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Clive Lawson
Cambridge University
  1.  63
    Technology and the Extension of Human Capabilities.Clive Lawson - 2010 - Journal for the Theory of Social Behaviour 40 (2):207-223.
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  2.  41
    Contributions to Social Ontology.Clive Lawson, John Spiro Latsis & Nuno Miguel Ornelas Martins (eds.) - 2007 - Routledge.
    This book will be of great interest to students and researchers alike across the social sciences and particularly in philosophy, economics and sociology.
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  3.  32
    Technology, Technological Determinism, and the Transformational Model of Technical Activity.Clive Lawson - 2007 - In Clive Lawson, John Latsis & Nuno Martins (eds.), Contributions to Social Ontology. Routledge. pp. 32--49.
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  4. Introduction: Ontology, Philosophy, and the Social Sciences.Clive Lawson, John Latsis & Nuno Martins - 2007 - In Clive Lawson, John Latsis & Nuno Martins (eds.), Contributions to Social Ontology. Routledge. pp. 1--14.
  5. Technology and Isolation.Clive Lawson - 2017 - Cambridge University Press.
    By reconsidering the theme of isolation in the philosophy of technology, and by drawing upon recent developments in social ontology, Lawson provides an account of technology that will be of interest and value to those working in a variety of different fields. Technology and Isolation includes chapters on the philosophy, history, sociology and economics of technology, and contributes to such diverse topics as the historical emergence of the term 'technology', the sociality of technology, the role of technology in social acceleration, (...)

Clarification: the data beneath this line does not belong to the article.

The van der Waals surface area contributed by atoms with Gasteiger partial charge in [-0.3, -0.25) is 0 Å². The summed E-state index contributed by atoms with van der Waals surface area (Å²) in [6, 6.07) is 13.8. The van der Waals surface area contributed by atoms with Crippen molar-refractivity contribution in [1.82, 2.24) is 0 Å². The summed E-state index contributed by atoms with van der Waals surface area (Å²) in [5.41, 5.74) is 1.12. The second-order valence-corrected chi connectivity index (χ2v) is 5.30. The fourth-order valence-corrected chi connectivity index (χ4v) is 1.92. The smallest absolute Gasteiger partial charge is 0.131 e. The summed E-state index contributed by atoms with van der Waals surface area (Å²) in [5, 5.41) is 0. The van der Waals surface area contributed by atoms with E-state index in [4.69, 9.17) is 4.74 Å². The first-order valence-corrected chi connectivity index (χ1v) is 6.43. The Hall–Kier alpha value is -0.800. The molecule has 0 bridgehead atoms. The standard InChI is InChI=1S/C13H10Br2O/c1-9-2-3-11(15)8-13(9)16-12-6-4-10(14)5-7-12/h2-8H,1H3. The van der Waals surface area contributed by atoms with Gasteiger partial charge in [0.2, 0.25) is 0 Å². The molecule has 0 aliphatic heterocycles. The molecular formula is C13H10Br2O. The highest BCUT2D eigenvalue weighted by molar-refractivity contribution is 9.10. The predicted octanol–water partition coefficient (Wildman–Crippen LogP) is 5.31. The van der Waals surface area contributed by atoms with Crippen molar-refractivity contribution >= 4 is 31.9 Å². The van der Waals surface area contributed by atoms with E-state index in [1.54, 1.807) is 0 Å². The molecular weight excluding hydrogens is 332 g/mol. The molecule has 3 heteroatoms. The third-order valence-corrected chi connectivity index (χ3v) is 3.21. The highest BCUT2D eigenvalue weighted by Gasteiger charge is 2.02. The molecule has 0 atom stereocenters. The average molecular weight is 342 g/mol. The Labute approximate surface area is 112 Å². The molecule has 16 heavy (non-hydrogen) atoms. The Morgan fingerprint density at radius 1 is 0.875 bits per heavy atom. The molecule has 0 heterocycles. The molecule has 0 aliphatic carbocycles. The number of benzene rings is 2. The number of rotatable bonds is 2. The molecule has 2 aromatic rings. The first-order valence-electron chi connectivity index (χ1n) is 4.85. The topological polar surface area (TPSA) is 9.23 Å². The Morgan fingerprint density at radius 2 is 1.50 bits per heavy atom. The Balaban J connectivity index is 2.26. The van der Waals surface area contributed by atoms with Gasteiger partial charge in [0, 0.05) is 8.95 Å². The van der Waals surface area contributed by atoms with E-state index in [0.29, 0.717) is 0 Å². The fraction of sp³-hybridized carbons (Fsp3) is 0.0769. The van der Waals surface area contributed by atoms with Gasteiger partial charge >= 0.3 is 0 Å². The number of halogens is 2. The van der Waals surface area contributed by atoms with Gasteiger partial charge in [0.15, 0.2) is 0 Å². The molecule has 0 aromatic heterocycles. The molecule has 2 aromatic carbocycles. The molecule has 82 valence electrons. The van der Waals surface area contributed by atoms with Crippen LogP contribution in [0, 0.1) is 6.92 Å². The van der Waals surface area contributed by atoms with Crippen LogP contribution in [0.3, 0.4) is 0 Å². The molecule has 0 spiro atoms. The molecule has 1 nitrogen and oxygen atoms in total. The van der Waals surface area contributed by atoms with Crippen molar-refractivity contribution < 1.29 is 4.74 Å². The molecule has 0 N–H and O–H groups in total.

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  6.  80
    An Ontology of Technology: Artefacts, Relations and Functions.Clive Lawson - 2008 - Techné: Research in Philosophy and Technology 12 (1):48-64.
    Ontology tends to be held in deep suspicion by many currently engaged in the study of technology. The aim of this paper is to suggest an ontology of technology that will be both acceptable to ontology’s critics and useful for those engaged with technology. By drawing upon recent developments in social ontology and extending these into the technological realm it is possible to sustain a conception of technology that is not only irreducibly social but able to give due weight to (...)
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